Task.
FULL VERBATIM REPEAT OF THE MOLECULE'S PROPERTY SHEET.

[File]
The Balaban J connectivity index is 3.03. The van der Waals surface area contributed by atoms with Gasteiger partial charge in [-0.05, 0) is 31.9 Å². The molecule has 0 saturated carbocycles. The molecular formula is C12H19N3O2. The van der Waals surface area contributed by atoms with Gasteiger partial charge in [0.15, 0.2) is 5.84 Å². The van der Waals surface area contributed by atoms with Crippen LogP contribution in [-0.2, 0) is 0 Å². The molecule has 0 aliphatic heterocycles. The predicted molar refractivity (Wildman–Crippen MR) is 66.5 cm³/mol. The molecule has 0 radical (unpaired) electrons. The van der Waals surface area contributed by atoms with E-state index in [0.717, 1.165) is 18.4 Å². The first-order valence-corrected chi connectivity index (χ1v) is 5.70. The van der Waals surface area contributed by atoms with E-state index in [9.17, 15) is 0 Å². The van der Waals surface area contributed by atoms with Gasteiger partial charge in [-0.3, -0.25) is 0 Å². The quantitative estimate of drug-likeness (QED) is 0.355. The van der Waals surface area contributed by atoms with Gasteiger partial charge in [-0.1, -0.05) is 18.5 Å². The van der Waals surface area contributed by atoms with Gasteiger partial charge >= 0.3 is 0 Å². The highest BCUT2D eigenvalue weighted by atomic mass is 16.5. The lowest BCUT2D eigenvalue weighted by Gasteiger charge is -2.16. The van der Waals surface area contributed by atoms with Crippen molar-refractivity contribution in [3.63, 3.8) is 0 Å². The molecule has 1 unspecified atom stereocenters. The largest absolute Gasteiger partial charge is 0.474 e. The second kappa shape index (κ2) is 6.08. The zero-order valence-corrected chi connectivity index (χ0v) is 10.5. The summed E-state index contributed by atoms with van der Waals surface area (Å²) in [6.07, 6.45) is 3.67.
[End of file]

The Balaban J connectivity index is 3.03. The van der Waals surface area contributed by atoms with Gasteiger partial charge in [-0.05, 0) is 31.9 Å². The molecule has 0 saturated carbocycles. The molecular formula is C12H19N3O2. The van der Waals surface area contributed by atoms with Gasteiger partial charge in [0.15, 0.2) is 5.84 Å². The van der Waals surface area contributed by atoms with Crippen LogP contribution in [-0.2, 0) is 0 Å². The molecule has 0 aliphatic heterocycles. The predicted molar refractivity (Wildman–Crippen MR) is 66.5 cm³/mol. The molecule has 0 radical (unpaired) electrons. The van der Waals surface area contributed by atoms with E-state index in [0.717, 1.165) is 18.4 Å². The first-order valence-corrected chi connectivity index (χ1v) is 5.70. The van der Waals surface area contributed by atoms with E-state index in [9.17, 15) is 0 Å². The van der Waals surface area contributed by atoms with Gasteiger partial charge in [-0.3, -0.25) is 0 Å². The quantitative estimate of drug-likeness (QED) is 0.355. The van der Waals surface area contributed by atoms with Gasteiger partial charge in [-0.1, -0.05) is 18.5 Å². The van der Waals surface area contributed by atoms with Gasteiger partial charge >= 0.3 is 0 Å². The highest BCUT2D eigenvalue weighted by atomic mass is 16.5. The lowest BCUT2D eigenvalue weighted by Gasteiger charge is -2.16. The van der Waals surface area contributed by atoms with Crippen molar-refractivity contribution in [3.63, 3.8) is 0 Å². The molecule has 1 unspecified atom stereocenters. The largest absolute Gasteiger partial charge is 0.474 e. The second kappa shape index (κ2) is 6.08. The zero-order valence-corrected chi connectivity index (χ0v) is 10.5. The summed E-state index contributed by atoms with van der Waals surface area (Å²) in [6.07, 6.45) is 3.67.